Trailing 0-1 in the series going into the second match, India were confident that their raw batting power could chase down virtually any total that Australia could muster, just as long as it wasn’t, y’know, ridiculously large.
Here are the ratings for the second ODI between Australia and India.
Aaron Finch won the toss and elected to bat. Partially to put a score on the board batting first, but mostly because it was a forty degree day and he had precisely zero interest in running around in the field in such sweltering conditions. He’d much rather do his fielding in the cool evening once the Sydney equivalent of the Fremantle doctor came in. (The Sydney Fremantle doctor is a 36-year-old plastic surgeon who charges $750/hr for an initial consultation and then spends the entire time boasting about his heavily negatively geared property portfolio.)
The only downside to Finch’s cunning ‘not field in the heat’ plan was that he did have to bat in the heat. Which also meant that during the drinks breaks he had to forego the Gatorade and instead answer questions filtered through a flying drone.
Imagine taking a drinks break on a stinking hot day and having to spend the entire time talking to a robot*. How demeaning. (* Note: this is not a cheap shot at Steve Smith.)
Nor did the heat help India’s over rate, already under the microscope after being fined for their sluggishness in the first ODI. In fact, the first half of the Australian innings took a full one hour and 51 minutes to be bowled.
Which I think meant, according to the new Big Bash rules, that Friday night’s India side earned a bonus point.
David Warner and Aaron Finch
Speaking of suffering from scorching yellow objects on fire, David Warner and Aaron Finch again caused the Indian bowlers despair, smashing them all around the SCG.
With their current belligerence and moustaches, Finch and Warner are reminiscent of a couple of 1970s cops, unafraid to cut corners and rough up a few lowlifes if it means they can slam sweet justice into the face of the perps.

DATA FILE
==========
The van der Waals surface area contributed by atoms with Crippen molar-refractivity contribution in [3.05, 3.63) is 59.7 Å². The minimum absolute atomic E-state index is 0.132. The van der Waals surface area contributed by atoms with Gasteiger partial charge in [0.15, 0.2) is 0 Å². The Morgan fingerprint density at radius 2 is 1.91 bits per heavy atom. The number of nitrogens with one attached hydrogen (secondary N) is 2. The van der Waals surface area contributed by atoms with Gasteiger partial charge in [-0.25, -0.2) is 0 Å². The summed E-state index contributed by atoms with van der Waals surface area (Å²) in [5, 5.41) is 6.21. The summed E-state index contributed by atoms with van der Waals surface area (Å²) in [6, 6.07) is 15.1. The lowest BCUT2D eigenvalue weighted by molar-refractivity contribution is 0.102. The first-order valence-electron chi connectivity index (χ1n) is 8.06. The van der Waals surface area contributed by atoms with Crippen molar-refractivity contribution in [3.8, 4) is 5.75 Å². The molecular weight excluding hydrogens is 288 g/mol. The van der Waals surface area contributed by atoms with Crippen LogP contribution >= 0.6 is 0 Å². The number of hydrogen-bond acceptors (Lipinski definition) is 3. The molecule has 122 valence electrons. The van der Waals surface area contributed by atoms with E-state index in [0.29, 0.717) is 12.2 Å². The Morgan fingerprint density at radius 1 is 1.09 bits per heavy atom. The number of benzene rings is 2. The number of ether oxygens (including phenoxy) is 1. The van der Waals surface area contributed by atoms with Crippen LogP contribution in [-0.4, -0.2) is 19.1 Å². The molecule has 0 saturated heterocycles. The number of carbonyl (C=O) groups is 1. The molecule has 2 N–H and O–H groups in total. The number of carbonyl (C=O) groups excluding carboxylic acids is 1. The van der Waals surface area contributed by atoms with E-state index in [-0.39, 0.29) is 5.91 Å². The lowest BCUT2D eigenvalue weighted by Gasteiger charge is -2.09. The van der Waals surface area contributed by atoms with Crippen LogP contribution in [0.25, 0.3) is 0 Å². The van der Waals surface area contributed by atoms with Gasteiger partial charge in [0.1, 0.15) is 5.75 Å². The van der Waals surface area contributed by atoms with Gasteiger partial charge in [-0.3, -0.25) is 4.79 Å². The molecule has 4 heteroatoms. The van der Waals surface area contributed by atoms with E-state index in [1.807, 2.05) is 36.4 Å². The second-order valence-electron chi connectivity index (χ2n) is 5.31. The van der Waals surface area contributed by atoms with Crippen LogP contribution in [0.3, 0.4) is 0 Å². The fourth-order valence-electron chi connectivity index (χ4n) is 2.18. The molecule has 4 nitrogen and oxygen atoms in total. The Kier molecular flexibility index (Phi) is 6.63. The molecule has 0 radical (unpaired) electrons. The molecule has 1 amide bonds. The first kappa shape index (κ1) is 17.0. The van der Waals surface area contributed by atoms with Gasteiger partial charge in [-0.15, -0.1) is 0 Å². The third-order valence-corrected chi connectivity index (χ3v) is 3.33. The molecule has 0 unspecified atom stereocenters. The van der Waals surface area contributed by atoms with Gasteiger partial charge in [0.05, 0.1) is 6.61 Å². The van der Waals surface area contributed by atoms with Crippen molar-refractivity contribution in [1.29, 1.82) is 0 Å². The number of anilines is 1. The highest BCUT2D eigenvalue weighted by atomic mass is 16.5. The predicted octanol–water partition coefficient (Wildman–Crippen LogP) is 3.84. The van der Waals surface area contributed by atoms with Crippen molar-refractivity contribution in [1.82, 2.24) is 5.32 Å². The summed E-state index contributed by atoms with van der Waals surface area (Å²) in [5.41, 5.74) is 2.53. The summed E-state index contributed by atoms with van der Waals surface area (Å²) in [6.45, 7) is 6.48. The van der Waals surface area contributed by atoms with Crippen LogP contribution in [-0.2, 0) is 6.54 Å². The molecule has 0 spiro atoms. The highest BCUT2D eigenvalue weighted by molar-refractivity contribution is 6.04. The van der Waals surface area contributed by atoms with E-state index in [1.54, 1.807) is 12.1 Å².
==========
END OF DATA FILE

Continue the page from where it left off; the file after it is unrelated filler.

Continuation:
The pair reached 142 before Finch was dismissed, the third ODI in a row in which they’d scored a century partnership opening together. However, the prospect of the duo repeating the feat in the third ODI on Wednesday took a turn for the worse in the field when Warner injured his groin and was taken to hospital.
Perhaps mistaking the groin injury for an attack by the supervillain Bane, Fox Sports helicoptered a reporter to the scene for live, up-to-the-minute updates of the crisis as it unfolded. Viewers were breathlessly informed that we’d know more about the injury once the scan was completed. Gripping coverage.
Nevertheless, there must be grave doubts about Warner’s ability to play in the First Test, only a little over a fortnight away. This gives Will Pucovski an opportunity to open with Joe Burns. Of course, ‘Pucovski-Burns’ doesn’t merely roll off the tongue as a Test opening partnership. It’s also street slang for a very specific kind of venereal disease. So hopefully the Australian squad keeps the Dettol handy.
After the first wicket fell, Steve Smith then scored a player-of-the-match-worthy century in a mere 62 balls. Same as in the first match. Yawn. Go read my ratings for that game if you need to know more.
After Smith reached his century, he immediately decided to make the contest a little fairer by playing every shot from then on while rolling around on the ground. (This is not an exaggeration for comedic effect. He literally did this.) I fully expect him to score a century in this fashion in the next match.
Glenn Maxwell, the next man in, seemed to view these kind of antics as encroaching on his hard-won batting territory. Stung by Smith’s forays, Maxwell proceeded to score a half-century off just 25 balls, pulling out all his various tricks along the way to help Australia reach 4/389 at the end of their fifty overs.
Maxwell has taken his unorthodoxy to new levels in this series. He even bats at seven in unconventional fashion, wandering out to the middle as he does at the fall of the third wicket.
Not many other players can offer such brazen innumeracy down the order. Australia remain lucky to have him.
In pursuit of 390 for victory, everything pretty swiftly fell on the shoulders of Virat Kohli. Rightly so, too. Kohli looked completely at ease at the crease, with the only Australian capable of threatening him seemingly umpire Paul Reiffel, who shot him out LBW at one point.
But even Reiffel’s relentless probing was easily countered by the brilliant Kohli, who swiftly overturned his wicket via DRS. Ultimately, the only thing that could stop the Indian captain from snatching an improbable victory was a spectacular leaping catch by Moises Henriques. A shame, really, as the brilliant snare not only snuffed out the match as a contest, it also highlighted yet again how difficult it is for any randomly chosen set of commentators to agree on how to pronounce the all-rounder’s surname.
Come on Moises. Just tell everybody to pronounce it ‘Hen-reek-us-shane’, and be done with it.